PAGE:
I know I tend to be a bit of a stick-in-the-mud when it comes to the sub-genres I read, so I occasionally try to branch out a bit. I’ve enjoyed a few Historical Paranormals lately, so when I came across The Curse of Lord Stanstead, I thought I’d give it a go, even though I wasn’t all that impressed with the last book I read by this author. I thought that perhaps the change of direction might work better for me.

The first thing that struck me about the book, (the first in Ms Marlowe’s new Order of the M.U.S.E series), is that it opens with a cast list. We’re given the names of the principal characters and told what their particular gifts are – and I felt cheated because I wasn’t going to be able to get to know these people and make those discoveries for myself. And as I continued to read, I felt as though I was reading a TV episode; there’s a lot of plot for a category length novel and the action jumps swiftly from one thing to the next without much by way of explanation. Not enough time is spent on any of the key elements of the story so that the plot is little more than a series of convenient coincidences, the characterisation is extremely shallow and the romance is practically non-existent.

The “order” feels like a nineteenth century version of a superhero team, or – for those of us old enough to remember it! – The Champions, a British TV show from the 1960s which features a group of people with advanced psychic and telepathic abilities; and the cast list at the beginning felt like a set of opening credits.

The story starts with the introduction into the Order of a new member, a fire mage by the name of Cassandra Darkin, who has absolutely no idea what she is or why, over the last couple of days, she’s been in close proximity to a number of incendiary accidents. The head of the Order is the Duke of Camden, whose gift is… er… I’m not sure exactly, but he seems to be able to feel all the other supernaturals in the world by doing things like this:

”The duke closed his eyes and reached out with his mind, trying to discern the identity of the new mage.” And he can sense when ”More psychic energy had radiated into the universe.”

Now, I’m not a regular reader of paranormals, so perhaps such incredibly vague, simplistic language is normal.

You can read the rest of this review at All About Romance.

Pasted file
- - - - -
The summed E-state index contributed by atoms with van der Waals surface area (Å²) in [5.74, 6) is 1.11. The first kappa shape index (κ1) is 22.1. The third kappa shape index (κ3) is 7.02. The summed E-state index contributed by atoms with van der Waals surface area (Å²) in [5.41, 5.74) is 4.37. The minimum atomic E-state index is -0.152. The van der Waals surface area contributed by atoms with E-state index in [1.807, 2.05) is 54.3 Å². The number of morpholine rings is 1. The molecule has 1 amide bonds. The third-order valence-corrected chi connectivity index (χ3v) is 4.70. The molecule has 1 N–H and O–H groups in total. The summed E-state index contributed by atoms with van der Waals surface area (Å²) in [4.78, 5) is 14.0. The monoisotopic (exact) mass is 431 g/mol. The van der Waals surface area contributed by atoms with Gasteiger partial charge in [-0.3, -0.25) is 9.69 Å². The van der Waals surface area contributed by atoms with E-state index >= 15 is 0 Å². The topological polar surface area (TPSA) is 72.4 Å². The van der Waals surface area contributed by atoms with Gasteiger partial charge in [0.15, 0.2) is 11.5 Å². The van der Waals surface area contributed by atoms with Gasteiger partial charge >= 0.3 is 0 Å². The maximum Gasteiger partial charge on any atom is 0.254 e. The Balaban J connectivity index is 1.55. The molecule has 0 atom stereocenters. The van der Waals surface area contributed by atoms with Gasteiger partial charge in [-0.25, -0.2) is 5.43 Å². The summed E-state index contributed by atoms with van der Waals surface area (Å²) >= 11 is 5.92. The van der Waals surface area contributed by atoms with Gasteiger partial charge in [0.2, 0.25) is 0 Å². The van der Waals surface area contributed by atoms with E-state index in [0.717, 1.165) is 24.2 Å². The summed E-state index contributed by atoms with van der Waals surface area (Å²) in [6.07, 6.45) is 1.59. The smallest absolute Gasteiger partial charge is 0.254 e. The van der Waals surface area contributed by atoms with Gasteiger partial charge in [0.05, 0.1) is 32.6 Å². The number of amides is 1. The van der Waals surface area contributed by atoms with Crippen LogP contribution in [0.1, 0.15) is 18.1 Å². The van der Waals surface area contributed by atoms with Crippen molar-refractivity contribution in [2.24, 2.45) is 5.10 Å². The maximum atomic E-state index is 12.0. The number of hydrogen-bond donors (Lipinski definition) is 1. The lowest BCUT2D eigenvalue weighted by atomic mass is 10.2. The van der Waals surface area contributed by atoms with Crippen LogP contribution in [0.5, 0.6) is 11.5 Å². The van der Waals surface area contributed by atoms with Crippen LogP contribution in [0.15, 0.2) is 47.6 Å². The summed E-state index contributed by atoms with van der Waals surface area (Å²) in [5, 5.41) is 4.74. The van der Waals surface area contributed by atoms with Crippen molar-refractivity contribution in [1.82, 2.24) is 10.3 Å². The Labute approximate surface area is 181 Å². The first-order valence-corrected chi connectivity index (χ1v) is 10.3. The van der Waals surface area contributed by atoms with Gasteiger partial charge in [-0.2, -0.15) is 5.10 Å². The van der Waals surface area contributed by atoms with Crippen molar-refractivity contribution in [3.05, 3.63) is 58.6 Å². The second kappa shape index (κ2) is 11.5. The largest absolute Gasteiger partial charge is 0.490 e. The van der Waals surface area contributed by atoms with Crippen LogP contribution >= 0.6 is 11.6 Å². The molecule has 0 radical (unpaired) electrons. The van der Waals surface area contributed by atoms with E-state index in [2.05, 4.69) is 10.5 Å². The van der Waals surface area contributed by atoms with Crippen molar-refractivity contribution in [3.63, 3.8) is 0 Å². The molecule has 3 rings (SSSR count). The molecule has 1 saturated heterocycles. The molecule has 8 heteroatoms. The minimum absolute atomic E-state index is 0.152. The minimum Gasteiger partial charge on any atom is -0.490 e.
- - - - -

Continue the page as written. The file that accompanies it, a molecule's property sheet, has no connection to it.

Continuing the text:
The Best of Both Rogues by Samantha Grace

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Lady Eve Thorne was devastated when Mr. Benjamin Hillary left her at the altar. She’s no longer that starry-eyed young woman, and now that he’s back, he can go hang… At least that’s what she keeps telling herself. Eve has a new man in her life, and Ben is nothing but trouble.

The worst thing Benjamin Hillary ever did was abandon his bride-to-be on their wedding day. The hardest thing he will ever have to do is watch her marry another man. But once Ben realizes he might have a chance, he’ll do just about anything to win back Eve’s heart—anything.

Rating: D+

The Best of Both Rogues is one of those books that took a while to get started, and which I found myself compelled to finish simply in the hopes that at some point, something would actually happen. I reached the end of the book still waiting.

The story is highly insubstantial, and while I am certainly not averse to light-hearted fluff, there has to be something engaging about other aspects of such a book to balance out a thin plotline. The best of those types of romances are witty and peopled with engaging characters while still having something to say about the nature of love and romance.

Unfortunately, this book has no such redeeming features; the plot is paper thin and has so many dropped threads that if it were a piece of knitting it would be full of holes, there is little wit or humour and the two principals are … nice, but bland to the point of dullness.

The book opens as Eve Thorne has just been ignominiously left at the altar by her fiancé, Benjamin Hillary. No explanation is given – all we discover is that Ben has boarded ship for India, leaving Eve nothing but a beautiful necklace meant to symbolise fidelity.

Two years later, Eve is about to become engaged to a very worthy, scholarly gentleman, Sir Jonathan Hackberry, although her feelings have become confused upon learning that Ben has returned to England. He has apparently restored her previously ruined reputation (it wasn’t the done thing for a gentleman to jilt a lady as society would automatically assume the worst of her) by engaging in a ridiculous duel with her brother, and keeps trying to see her, despite her repeated refusals.

You can read the rest of this review at All About Romance.